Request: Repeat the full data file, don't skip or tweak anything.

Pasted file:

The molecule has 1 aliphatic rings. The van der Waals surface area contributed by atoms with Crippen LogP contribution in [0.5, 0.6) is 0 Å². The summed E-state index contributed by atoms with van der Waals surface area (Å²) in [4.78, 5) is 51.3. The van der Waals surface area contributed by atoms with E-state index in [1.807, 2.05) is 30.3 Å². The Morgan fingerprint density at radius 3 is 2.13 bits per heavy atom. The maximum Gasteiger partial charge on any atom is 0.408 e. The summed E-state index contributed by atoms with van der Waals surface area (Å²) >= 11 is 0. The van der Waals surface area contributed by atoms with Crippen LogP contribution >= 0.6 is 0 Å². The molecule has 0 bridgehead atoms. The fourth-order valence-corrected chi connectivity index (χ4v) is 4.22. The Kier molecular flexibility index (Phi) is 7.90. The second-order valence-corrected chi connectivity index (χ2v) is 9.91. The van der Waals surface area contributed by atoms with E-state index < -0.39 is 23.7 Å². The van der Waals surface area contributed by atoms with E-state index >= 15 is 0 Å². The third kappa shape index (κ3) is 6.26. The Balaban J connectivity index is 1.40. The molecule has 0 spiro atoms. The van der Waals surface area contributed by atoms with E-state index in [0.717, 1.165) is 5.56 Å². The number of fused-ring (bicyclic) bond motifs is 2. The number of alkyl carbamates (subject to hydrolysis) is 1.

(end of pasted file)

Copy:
The molecule has 1 aliphatic rings. The van der Waals surface area contributed by atoms with Crippen LogP contribution in [0.5, 0.6) is 0 Å². The summed E-state index contributed by atoms with van der Waals surface area (Å²) in [4.78, 5) is 51.3. The van der Waals surface area contributed by atoms with E-state index in [1.807, 2.05) is 30.3 Å². The Morgan fingerprint density at radius 3 is 2.13 bits per heavy atom. The maximum Gasteiger partial charge on any atom is 0.408 e. The summed E-state index contributed by atoms with van der Waals surface area (Å²) >= 11 is 0. The van der Waals surface area contributed by atoms with Crippen LogP contribution >= 0.6 is 0 Å². The molecule has 0 bridgehead atoms. The fourth-order valence-corrected chi connectivity index (χ4v) is 4.22. The Kier molecular flexibility index (Phi) is 7.90. The second-order valence-corrected chi connectivity index (χ2v) is 9.91. The van der Waals surface area contributed by atoms with E-state index < -0.39 is 23.7 Å². The van der Waals surface area contributed by atoms with E-state index >= 15 is 0 Å². The third kappa shape index (κ3) is 6.26. The Balaban J connectivity index is 1.40. The molecule has 0 spiro atoms. The van der Waals surface area contributed by atoms with E-state index in [0.717, 1.165) is 5.56 Å². The number of fused-ring (bicyclic) bond motifs is 2. The number of alkyl carbamates (subject to hydrolysis) is 1.